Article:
In autumn 2014, the Science Museum will open a new permanent gallery, Information Age. The gallery will expose, examine and celebrate how information and communication technologies have transformed our lives over the last 200 years. To mark this launch, the Museum is hosting a three day conference which will discuss how the history and material culture of information can be made relevant for today’s audiences.
From the development of global telegraph and computer networks, the creation of constellations of satellites that silently orbit our earth, and the growth of radio, telephony and cellular networks; each technology can be understood through a network of people, practices, devices and infrastructure. Approaches which focus on overly technical histories, individual innovation or inevitable progress fail to acknowledge the role of users in the history of technologies and marginalise a majority of readers or visitors who are engaged by human stories and social history. By contrast, Information Age has taken a user-centric approach, not only in the stories and objects selected for display, but in the way the gallery has been designed and developed. Participation with a diverse range of audiences has been at the heart of the process, providing new avenues for research, fresh perspectives on our collections and original ways to interpret the information networks of which we are all part. We invite papers that include insights from researchers, academics, museum professionals, community partners and participants.
The conference structure is proposed to include:
Day 1: New avenues in the history of information and communication technologies
Day 2: Interpreting and displaying the history of information and communication technologies
Day 3: Reflections on the process and practicalities of participatory practice
We are especially interested in papers that address the following themes, but are happy to consider other proposals. Please contact the organisers for guidance.
New avenues in the history of information and communication technologies
- From devices to networks: taking a broader approach to the history of information and communication. How has historical analysis expanded our understanding of information networks as inherently social-cultural phenomena? How can museums move beyond displays of devices, to reveal how networks unite people, places and ideas?
- User-driven innovation: technological change does not only occur at the moment of invention, but in the hands of users, who adapt and appropriate new technologies. What tools and techniques can we use to reveal previously hidden user stories?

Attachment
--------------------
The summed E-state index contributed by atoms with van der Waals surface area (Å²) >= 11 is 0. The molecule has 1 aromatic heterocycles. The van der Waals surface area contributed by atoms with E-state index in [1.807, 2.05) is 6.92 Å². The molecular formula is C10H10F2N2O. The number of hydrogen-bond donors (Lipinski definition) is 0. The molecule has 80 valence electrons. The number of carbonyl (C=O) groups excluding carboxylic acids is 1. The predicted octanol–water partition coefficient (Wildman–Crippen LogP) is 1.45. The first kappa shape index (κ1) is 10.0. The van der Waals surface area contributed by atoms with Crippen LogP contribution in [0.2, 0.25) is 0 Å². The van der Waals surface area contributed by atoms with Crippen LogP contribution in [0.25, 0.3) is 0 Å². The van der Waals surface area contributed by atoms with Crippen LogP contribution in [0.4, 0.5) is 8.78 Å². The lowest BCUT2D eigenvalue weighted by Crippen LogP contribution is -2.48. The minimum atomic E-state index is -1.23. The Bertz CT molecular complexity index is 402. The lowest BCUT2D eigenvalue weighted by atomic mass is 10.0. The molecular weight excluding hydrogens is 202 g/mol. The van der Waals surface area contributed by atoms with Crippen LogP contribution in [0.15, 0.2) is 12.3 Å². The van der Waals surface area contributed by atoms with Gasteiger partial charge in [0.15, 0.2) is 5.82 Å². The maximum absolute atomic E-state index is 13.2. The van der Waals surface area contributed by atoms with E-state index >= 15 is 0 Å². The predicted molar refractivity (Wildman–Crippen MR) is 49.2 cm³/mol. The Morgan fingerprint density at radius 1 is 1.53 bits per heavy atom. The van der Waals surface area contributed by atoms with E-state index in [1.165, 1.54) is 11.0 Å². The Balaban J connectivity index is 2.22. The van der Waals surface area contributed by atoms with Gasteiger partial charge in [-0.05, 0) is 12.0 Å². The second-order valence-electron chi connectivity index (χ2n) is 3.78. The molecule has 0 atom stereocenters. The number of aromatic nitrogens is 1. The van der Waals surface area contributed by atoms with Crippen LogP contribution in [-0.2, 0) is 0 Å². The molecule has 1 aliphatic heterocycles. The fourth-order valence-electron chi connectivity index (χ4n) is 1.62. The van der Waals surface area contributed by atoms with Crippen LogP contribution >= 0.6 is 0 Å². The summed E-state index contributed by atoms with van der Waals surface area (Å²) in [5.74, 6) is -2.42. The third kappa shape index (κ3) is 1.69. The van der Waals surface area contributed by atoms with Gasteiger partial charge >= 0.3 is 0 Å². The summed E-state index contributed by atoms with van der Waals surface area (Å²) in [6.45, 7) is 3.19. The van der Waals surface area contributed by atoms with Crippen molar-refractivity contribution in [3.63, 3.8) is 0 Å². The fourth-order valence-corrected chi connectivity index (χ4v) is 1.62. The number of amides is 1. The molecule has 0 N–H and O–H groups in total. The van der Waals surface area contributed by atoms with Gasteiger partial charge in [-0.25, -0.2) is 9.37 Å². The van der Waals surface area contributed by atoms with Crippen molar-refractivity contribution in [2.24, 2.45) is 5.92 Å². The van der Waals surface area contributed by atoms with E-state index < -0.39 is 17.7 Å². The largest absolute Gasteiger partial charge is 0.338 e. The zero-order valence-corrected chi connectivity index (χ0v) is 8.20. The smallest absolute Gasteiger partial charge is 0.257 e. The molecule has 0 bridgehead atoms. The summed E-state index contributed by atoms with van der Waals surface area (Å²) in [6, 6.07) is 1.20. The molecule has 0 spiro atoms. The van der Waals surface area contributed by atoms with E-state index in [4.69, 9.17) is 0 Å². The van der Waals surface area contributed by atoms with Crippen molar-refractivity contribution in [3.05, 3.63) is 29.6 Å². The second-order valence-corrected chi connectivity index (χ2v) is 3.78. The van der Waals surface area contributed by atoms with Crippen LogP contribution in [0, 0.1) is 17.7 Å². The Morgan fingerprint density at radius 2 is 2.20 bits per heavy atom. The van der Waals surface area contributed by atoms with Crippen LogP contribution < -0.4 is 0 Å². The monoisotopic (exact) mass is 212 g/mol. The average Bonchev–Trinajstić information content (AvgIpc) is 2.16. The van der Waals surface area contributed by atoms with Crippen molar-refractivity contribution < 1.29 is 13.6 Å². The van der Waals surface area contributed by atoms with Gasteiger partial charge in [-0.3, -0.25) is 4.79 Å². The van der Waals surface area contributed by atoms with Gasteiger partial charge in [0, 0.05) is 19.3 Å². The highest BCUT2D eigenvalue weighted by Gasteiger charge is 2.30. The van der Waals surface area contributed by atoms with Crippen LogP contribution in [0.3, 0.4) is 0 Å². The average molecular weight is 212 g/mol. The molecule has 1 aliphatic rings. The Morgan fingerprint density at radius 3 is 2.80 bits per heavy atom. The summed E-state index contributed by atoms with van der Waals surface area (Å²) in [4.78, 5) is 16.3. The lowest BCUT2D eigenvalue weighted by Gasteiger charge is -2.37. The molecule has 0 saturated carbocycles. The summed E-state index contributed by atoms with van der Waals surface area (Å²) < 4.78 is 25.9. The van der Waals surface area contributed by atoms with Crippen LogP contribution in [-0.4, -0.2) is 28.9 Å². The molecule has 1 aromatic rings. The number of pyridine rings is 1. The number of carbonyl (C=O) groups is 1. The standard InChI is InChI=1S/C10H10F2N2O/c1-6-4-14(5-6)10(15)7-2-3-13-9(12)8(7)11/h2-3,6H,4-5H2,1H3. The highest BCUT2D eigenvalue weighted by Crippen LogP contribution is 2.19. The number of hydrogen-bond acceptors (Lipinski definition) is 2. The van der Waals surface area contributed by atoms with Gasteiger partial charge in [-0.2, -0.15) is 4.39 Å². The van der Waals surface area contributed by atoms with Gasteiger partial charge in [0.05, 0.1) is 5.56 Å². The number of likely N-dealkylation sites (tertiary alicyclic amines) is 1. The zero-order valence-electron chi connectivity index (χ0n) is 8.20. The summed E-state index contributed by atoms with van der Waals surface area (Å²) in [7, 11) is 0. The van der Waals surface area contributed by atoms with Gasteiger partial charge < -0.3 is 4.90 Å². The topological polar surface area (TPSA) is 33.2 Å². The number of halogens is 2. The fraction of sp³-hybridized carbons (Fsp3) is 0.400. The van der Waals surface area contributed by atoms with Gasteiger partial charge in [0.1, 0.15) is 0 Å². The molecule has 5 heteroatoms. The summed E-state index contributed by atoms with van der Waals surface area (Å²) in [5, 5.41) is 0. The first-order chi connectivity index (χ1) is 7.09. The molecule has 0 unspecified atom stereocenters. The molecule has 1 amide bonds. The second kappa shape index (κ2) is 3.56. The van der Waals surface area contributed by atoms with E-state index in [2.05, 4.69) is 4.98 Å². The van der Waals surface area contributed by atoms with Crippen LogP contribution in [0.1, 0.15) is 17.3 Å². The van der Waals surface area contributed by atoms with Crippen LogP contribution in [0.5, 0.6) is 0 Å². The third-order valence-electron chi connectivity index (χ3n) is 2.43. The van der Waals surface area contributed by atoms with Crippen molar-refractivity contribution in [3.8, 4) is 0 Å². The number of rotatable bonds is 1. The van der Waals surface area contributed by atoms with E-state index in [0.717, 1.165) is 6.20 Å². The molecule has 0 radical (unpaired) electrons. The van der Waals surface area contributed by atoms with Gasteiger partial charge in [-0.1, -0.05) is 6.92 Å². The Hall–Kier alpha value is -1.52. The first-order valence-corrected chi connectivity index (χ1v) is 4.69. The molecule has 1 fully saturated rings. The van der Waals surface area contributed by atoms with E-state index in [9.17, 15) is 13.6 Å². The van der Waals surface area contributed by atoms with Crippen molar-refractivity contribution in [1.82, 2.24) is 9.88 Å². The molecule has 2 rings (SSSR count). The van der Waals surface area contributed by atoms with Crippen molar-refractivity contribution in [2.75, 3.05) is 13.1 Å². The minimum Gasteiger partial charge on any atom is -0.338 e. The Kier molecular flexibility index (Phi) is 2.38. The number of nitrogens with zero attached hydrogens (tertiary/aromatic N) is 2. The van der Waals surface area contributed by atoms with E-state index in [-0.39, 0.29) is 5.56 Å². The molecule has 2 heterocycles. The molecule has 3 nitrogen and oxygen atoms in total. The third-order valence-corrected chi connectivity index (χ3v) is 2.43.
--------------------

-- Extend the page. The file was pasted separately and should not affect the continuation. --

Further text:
- Spaces and places of information: How are institutions celebrating the local and global stories in the history of information and communication technology? What partnerships are being formed to support this?
Interpreting and displaying the history of information and communication technologies
- Collecting information: what are the challenges of collecting the material culture of information and communication? How can opening collecting processes to wider audiences enhance understanding, and what are the benefits for both researchers and the wider public?
- Displaying information: innovative approaches to the history, present or future of information and communication technologies.
- Preserving information: the challenges for museums, libraries and archives in preserving our increasingly digital lives.
- Whose story? As institutions strive to tell the story of information and communication technologies from the perspective of users and co-producers, how can we ensure that we are representing a diverse range of voices?
Reflections on the process and practicalities of participatory practice
- Breaking down barriers: what approaches are being taken to ensure museum collections are accessible to wider audiences? What interpretation approaches can be adopted?
- Collaborative interpretation and design: how are institutions and audiences working together in exhibition development? What are the benefits to the museum, participant and ultimately the gallery visitor? What are the perceived risks to the museum’s authority?
- Ensuring legacy: how do museums capture the process of participatory practice in a meaningful way? What evaluation methodologies can be adopted? How can museums support partners and participants in the longer-term?
How to contributeTo submit a proposal, please send a 250 abstract outlining the topic of your paper, along with a 100 word biography, to [ research AT sciencemuseum.ac.uk ] by Friday 28th March 2014.
We welcome proposals which could be delivered either as paper presentations or for consideration as panel discussions with other contributors, along with proposals for workshops which practically address the conference themes.
My source: HUMANIST list